2. I made the mistake of getting involved in a Twitter conversation about a celebrity's wife, mother of five, who wants to use IVF. A pro-life acquaintance highlighted the story, and I agreed that mothers should be grateful for the children they have. I also mentioned that infertility was a heavy cross, and I disliked how the NHS dealt with mine. (Update: They kept offering me IVF as if it was my only option and as if I had not already refused it several times, citing my religious faith.) Eventually a "Catholic" told me that refusing IVF was my choice, so I shouldn't "castigate" women who have it. Her actual message was insensitively written, shall we say.
It was an ideological rug-pull. Caroline was told (in short) she couldn't say anything about IVF because she doesn't know the pain of infertility. I was told (in short) I can't say anything about IVF because, although I do know about the pain of infertility, I refused IVF.
The two pro-IVF women in this conversation identified themselves as Catholics, but when I brought our Lord Jesus Christ into the conversation, the first had the grace to admit that she had lapsed. This may be a discovery that when someone who clearly doesn't believe one of the harder teaching says she is a Catholic, one should mention Our Blessed Lord and see what she says then. After all, Catholicism is not veganism. It's not an ethical code (let alone an ethnic group): it's a relationship.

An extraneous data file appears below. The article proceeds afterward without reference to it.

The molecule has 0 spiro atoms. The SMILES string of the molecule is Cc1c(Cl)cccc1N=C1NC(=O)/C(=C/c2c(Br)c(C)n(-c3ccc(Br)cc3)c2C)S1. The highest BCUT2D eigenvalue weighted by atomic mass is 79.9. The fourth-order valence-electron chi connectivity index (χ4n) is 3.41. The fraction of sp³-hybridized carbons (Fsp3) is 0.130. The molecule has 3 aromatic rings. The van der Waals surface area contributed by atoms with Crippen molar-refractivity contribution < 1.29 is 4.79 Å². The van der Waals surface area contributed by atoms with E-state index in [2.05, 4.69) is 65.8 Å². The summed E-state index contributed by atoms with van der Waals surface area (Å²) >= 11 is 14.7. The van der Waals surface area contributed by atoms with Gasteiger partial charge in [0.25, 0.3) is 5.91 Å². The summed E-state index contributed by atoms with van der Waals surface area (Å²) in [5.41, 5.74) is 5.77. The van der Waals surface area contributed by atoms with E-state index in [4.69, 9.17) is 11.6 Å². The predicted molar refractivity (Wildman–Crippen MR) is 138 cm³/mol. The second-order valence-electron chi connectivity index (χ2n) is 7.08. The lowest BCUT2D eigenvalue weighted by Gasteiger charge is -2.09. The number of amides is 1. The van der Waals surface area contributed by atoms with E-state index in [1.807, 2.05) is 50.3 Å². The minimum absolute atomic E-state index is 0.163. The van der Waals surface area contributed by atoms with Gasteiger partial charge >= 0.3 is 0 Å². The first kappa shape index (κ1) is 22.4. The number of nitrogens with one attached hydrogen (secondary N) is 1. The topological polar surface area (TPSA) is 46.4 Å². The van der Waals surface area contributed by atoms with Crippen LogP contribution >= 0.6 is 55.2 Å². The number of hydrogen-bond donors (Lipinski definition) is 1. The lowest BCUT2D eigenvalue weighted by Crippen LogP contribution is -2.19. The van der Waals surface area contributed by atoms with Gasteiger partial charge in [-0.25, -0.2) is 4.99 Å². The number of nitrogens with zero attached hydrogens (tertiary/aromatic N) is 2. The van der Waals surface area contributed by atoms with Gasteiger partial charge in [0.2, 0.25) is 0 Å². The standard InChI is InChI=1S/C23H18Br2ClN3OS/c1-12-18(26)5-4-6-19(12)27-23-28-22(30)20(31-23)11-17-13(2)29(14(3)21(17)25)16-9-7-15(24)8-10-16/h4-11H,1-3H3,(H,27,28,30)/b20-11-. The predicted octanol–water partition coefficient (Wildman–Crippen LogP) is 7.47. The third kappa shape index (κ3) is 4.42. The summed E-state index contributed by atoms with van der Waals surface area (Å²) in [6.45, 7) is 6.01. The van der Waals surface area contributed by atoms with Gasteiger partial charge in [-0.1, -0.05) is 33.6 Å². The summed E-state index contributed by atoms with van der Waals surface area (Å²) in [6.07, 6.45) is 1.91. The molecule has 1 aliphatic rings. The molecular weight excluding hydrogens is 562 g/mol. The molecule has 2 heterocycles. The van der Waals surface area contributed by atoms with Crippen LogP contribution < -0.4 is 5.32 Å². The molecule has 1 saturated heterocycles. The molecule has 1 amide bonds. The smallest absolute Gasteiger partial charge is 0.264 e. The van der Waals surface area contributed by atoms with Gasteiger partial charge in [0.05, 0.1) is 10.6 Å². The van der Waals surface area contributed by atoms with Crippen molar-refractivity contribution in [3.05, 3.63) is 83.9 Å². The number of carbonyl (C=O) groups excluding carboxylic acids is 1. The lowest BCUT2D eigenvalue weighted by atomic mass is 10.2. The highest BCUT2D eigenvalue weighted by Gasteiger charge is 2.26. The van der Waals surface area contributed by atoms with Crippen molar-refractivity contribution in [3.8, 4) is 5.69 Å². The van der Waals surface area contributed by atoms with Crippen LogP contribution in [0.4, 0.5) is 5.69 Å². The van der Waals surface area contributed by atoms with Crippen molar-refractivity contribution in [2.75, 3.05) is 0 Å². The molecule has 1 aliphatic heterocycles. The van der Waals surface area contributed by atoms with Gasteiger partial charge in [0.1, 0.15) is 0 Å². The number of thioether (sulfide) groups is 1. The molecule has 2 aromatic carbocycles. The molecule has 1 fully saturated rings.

What made me angry about the remarks of the second non-Catholic Catholic was that she assumed I feel pain over refusing IVF. I feel no pain over refusing IVF. I'm proud that, under God, I refused IVF. Of course, it wasn't a struggle, as I found the concept stomach-churning even back when I first found out such a thing existed.
This is not, by the way, a rejection of anyone, least of all the innocent human beings conceived that way. God can and does bring good, in this case babies, out of such evils as extramarital sex, rape, and IVF.
No, I'm proud I refused IVF, and it gives me something in common with the brave women who continue to trust in God after their 12th pregnancy. The pain is about not having children--a bruise the unbelieving second Catholic walloped. However, I have learned my lesson, and it is not to reveal my weak spot on Toxic Twitter, even in a good cause.
Update (August 13): I didn't have time to say so, but when a Christian woman is so desperate to have a child that she turns to IVF (knowing what moral compromises that entails), her choice is reminiscent of Milton's version of Adam, who chose Eve over God. In this scenario, the woman choses what child she might have (who does not as yet exist) over God. God in His mercy sometimes gives that woman what she desires so badly anyway. (Of course, there are some women who might think that God gave man the intellectual gifts to develop IVF for the better flourishing of mankind, in the way man developed the polio vaccine, and it is a brave Catholic who steps in to explain why this ideas is wrongheaded.)